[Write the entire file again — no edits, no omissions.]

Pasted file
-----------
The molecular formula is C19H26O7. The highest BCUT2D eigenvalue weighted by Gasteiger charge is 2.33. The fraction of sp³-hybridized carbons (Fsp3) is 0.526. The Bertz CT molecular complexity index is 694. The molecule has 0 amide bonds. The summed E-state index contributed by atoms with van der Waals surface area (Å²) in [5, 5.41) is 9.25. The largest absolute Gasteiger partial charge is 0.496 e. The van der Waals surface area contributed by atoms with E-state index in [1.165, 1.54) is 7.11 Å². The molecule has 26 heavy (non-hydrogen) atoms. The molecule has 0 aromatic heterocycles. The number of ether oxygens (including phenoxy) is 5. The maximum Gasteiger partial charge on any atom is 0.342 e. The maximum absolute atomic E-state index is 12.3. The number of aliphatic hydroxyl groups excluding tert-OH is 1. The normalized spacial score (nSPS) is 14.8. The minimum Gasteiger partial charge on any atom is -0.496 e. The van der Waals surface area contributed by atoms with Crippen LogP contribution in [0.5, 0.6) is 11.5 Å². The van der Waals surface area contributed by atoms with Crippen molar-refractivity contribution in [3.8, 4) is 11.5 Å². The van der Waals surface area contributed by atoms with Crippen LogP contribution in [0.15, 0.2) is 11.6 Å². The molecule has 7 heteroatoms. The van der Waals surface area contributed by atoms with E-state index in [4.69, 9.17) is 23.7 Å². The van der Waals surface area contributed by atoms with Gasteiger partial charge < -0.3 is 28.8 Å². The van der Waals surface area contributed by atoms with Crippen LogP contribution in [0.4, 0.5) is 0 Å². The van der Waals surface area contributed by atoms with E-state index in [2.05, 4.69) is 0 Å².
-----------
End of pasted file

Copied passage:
The molecular formula is C19H26O7. The highest BCUT2D eigenvalue weighted by Gasteiger charge is 2.33. The fraction of sp³-hybridized carbons (Fsp3) is 0.526. The Bertz CT molecular complexity index is 694. The molecule has 0 amide bonds. The summed E-state index contributed by atoms with van der Waals surface area (Å²) in [5, 5.41) is 9.25. The largest absolute Gasteiger partial charge is 0.496 e. The van der Waals surface area contributed by atoms with E-state index in [1.165, 1.54) is 7.11 Å². The molecule has 26 heavy (non-hydrogen) atoms. The molecule has 0 aromatic heterocycles. The number of ether oxygens (including phenoxy) is 5. The maximum Gasteiger partial charge on any atom is 0.342 e. The maximum absolute atomic E-state index is 12.3. The number of aliphatic hydroxyl groups excluding tert-OH is 1. The normalized spacial score (nSPS) is 14.8. The minimum Gasteiger partial charge on any atom is -0.496 e. The van der Waals surface area contributed by atoms with Crippen LogP contribution in [0.5, 0.6) is 11.5 Å². The van der Waals surface area contributed by atoms with Crippen molar-refractivity contribution in [3.8, 4) is 11.5 Å². The van der Waals surface area contributed by atoms with Crippen LogP contribution in [0.15, 0.2) is 11.6 Å². The molecule has 7 heteroatoms. The van der Waals surface area contributed by atoms with E-state index in [4.69, 9.17) is 23.7 Å². The van der Waals surface area contributed by atoms with Gasteiger partial charge < -0.3 is 28.8 Å². The van der Waals surface area contributed by atoms with Crippen LogP contribution in [0.4, 0.5) is 0 Å². The van der Waals surface area contributed by atoms with E-state index in [2.05, 4.69) is 0 Å².